7. A controlled study in 2009–2011 in one site of temperate shrubland in Alexandra, New Zealand (Hare et al. 2012) found that releasing captive-reared Otago skinks Oligosoma otagense into a fenced enclosure resulted in some surviving for at least 18 months and some breeding successfully. Most captive-bred skinks survived for at least 12–18 months after release (12 months: 75%, 9 of 12 skinks survived, 3 females disappeared; 18 months: 58% survival, 2 males disappeared). Three newborn young were recorded two years after release.  Body condition of captive-reared skinks was higher than wild skinks (various species of Oligosoma skinks; presented as condition index), but sprint speed was lower (captive-bred: 0.4–0.6 m/s; wild: 0.9–1.5 m/s). In November 2009, twelve skinks from captive stock (five males, seven females, at least 3rd generation captive-born) were released. The release site (0.3 ha) was surrounded by a 1.9 m high mammal-proof fence and was free of all mammals for five months prior to release. Post-release visual monitoring using a camera to photograph and identify all lizards seen at sunning spots (rocks) was performed for two hours, 1–5 times/month from November 2009 to May 2011 (43 searches). Sprint speed was measured for skinks in captivity (29 skinks) and those in the wild (93 skinks).

    Study and other actions tested
  8. A replicated study 2006 in a nature reserve within a wider urban setting in Ontario, Canada (Harvey et al. 2014) found that captive born massasauga rattlesnakes Sistrurus catenatus catenatus released into the wild did not survive hibernation. Following release, at least 19 of 27 (70%) of rattlesnakes survived 19 weeks to hibernation (three died from predation, three transmitters failed, one died from human attack, one died from unknown causes). No rattlesnakes survived the hibernation period (10 died from exposure on the surface, four died from predation, four died from unknown causes, one was killed by human attack). In 2003, two gravid female rattlesnakes were rescued from a development site in Windsor, Ontario, Canada and their young raised in captivity. In 2006, the 3-year-old snakes (27 individuals) were implanted with radio transmitters and released into a nature reserve which had a natural population of rattlesnakes until at least the mid-1970s. Snakes were tracked daily for the first two weeks after released and then fortnightly thereafter.

    Study and other actions tested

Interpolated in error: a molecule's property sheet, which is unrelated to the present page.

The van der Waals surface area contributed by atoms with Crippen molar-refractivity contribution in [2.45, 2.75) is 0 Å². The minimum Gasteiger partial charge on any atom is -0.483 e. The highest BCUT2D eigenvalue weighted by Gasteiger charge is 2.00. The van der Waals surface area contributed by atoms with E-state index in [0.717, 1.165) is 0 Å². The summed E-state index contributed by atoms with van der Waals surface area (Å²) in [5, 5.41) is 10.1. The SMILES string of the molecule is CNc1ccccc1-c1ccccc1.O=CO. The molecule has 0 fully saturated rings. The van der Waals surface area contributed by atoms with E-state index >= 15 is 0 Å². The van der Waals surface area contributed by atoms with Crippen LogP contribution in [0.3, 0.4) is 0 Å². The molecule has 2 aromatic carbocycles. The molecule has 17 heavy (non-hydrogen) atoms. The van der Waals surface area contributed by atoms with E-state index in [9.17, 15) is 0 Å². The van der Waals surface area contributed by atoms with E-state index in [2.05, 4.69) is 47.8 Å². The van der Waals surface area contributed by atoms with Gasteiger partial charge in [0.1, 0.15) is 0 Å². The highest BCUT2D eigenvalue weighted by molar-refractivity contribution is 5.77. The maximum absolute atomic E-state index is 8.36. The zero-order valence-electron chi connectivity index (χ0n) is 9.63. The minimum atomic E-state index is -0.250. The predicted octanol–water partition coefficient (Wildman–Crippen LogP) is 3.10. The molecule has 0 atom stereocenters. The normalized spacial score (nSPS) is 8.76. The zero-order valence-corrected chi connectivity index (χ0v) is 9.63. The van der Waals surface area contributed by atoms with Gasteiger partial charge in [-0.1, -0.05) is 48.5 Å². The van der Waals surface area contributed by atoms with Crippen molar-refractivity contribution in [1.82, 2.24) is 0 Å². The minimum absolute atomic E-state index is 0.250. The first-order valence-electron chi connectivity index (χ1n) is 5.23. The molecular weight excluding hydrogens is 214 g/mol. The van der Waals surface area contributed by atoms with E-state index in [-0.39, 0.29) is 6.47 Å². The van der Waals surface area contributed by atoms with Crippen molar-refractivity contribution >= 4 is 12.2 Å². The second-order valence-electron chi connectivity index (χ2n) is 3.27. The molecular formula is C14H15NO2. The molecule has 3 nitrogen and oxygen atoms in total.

9. A study in 2009–2012 in an area of mixed shrub and grassland in Otago, New Zealand (Norbury et al. 2014) found that survival of captive-bred Otago skinks Oligosoma otagense released into an enclosure was higher for those released when house mice Mus musculus had been eradicated compared to when skinks were released in the presence of mice. Authors reported that post-release survival was higher for skinks released with no mice present (44%) compared to survival of skinks released just prior to reinvasion by mice (15%; see paper for details). Survival of established skinks (2 years after their release) after the mouse reinvasion was higher (91%) than for newly released skinks in the presence of mice (17%). In 2009, a 0.3 ha area was enclosed within a mammal resistant fence (1.9 m high), and 12 captive-bred adult skinks were released in the enclosure following eight weeks in quarantine. In 2011, an additional 16 skinks were quarantined and released. Over a six-month period prior to the release, all mammals inside the enclosure were eradicated using a range of baited traps. House mice reinvaded during 2012 and were again eradicated using live capture traps and poison bait stations. In 2009–2012, starting 7–10 days after release, skinks were monitored every 15 days by a walking survey of the enclosure.

    Study and other actions tested
  10. A review published in 2016 of lizard translocation and release projects (some involving captive-bred animals) in New Zealand during 1988–2013 (Romijn & Hartley 2016) found that most projects found evidence of breeding following release, but few found evidence of population growth. Forty-five of 53 (85%) translocations/releases motivated by conservation had some post-release monitoring. Seven found evidence of population growth (more lizards found than released), 33 found that populations were smaller than the number released, at least 16 found evidence of breeding after release, and five resulted in complete failure (no lizards found). One translocation (of Oligosoma infrapunctatum) was later discovered to be to a location outside the species historic range. Some translocations/releases involved wild animals and others captive bred animals (project success vs source of animals not stated). Published and unpublished literature were searched, and key people associated with each project were identified and contacted for further information. Translocations/releases were considered to be motivated by conservation if the primary focus was to benefit the species or recipient site.

    Study and other actions tested
Please cite as:

Sainsbury K.A., Morgan W.H., Watson M., Rotem G., Bouskila A., Smith R.K. & Sutherland W.J. (2021) Reptile Conservation: Global Evidence for the Effects of Interventions for reptiles. Conservation Evidence Series Synopsis. University of Cambridge, Cambridge, UK.

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Reptile Conservation